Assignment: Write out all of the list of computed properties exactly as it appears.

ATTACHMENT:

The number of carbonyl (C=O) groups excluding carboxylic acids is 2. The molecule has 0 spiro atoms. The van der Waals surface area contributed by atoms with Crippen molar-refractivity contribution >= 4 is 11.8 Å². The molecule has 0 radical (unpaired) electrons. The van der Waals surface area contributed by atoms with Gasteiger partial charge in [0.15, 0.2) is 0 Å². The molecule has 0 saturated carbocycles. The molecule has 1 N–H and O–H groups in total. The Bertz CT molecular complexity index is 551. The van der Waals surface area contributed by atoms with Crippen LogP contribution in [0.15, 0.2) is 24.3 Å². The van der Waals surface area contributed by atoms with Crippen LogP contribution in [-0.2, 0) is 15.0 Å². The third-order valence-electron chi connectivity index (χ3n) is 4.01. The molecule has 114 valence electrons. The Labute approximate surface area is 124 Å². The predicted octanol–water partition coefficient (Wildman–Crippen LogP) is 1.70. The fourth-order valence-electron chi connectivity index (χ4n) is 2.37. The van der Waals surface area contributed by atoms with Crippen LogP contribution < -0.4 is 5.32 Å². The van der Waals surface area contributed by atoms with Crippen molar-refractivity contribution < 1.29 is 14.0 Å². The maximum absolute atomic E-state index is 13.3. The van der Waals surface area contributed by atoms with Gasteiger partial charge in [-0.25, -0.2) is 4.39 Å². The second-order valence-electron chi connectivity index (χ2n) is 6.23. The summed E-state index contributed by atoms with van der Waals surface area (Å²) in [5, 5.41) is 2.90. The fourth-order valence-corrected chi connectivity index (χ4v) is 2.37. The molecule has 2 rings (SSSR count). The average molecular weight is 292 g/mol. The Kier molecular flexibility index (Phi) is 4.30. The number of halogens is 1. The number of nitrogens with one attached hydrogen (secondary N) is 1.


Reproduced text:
The number of carbonyl (C=O) groups excluding carboxylic acids is 2. The molecule has 0 spiro atoms. The van der Waals surface area contributed by atoms with Crippen molar-refractivity contribution >= 4 is 11.8 Å². The molecule has 0 radical (unpaired) electrons. The van der Waals surface area contributed by atoms with Gasteiger partial charge in [0.15, 0.2) is 0 Å². The molecule has 0 saturated carbocycles. The molecule has 1 N–H and O–H groups in total. The Bertz CT molecular complexity index is 551. The van der Waals surface area contributed by atoms with Crippen LogP contribution in [0.15, 0.2) is 24.3 Å². The van der Waals surface area contributed by atoms with Crippen LogP contribution in [-0.2, 0) is 15.0 Å². The third-order valence-electron chi connectivity index (χ3n) is 4.01. The molecule has 114 valence electrons. The Labute approximate surface area is 124 Å². The predicted octanol–water partition coefficient (Wildman–Crippen LogP) is 1.70. The fourth-order valence-electron chi connectivity index (χ4n) is 2.37. The van der Waals surface area contributed by atoms with Crippen LogP contribution < -0.4 is 5.32 Å². The van der Waals surface area contributed by atoms with Crippen molar-refractivity contribution < 1.29 is 14.0 Å². The maximum absolute atomic E-state index is 13.3. The van der Waals surface area contributed by atoms with Gasteiger partial charge in [-0.25, -0.2) is 4.39 Å². The second-order valence-electron chi connectivity index (χ2n) is 6.23. The summed E-state index contributed by atoms with van der Waals surface area (Å²) in [5, 5.41) is 2.90. The fourth-order valence-corrected chi connectivity index (χ4v) is 2.37. The molecule has 2 rings (SSSR count). The average molecular weight is 292 g/mol. The Kier molecular flexibility index (Phi) is 4.30. The number of halogens is 1. The number of nitrogens with one attached hydrogen (secondary N) is 1.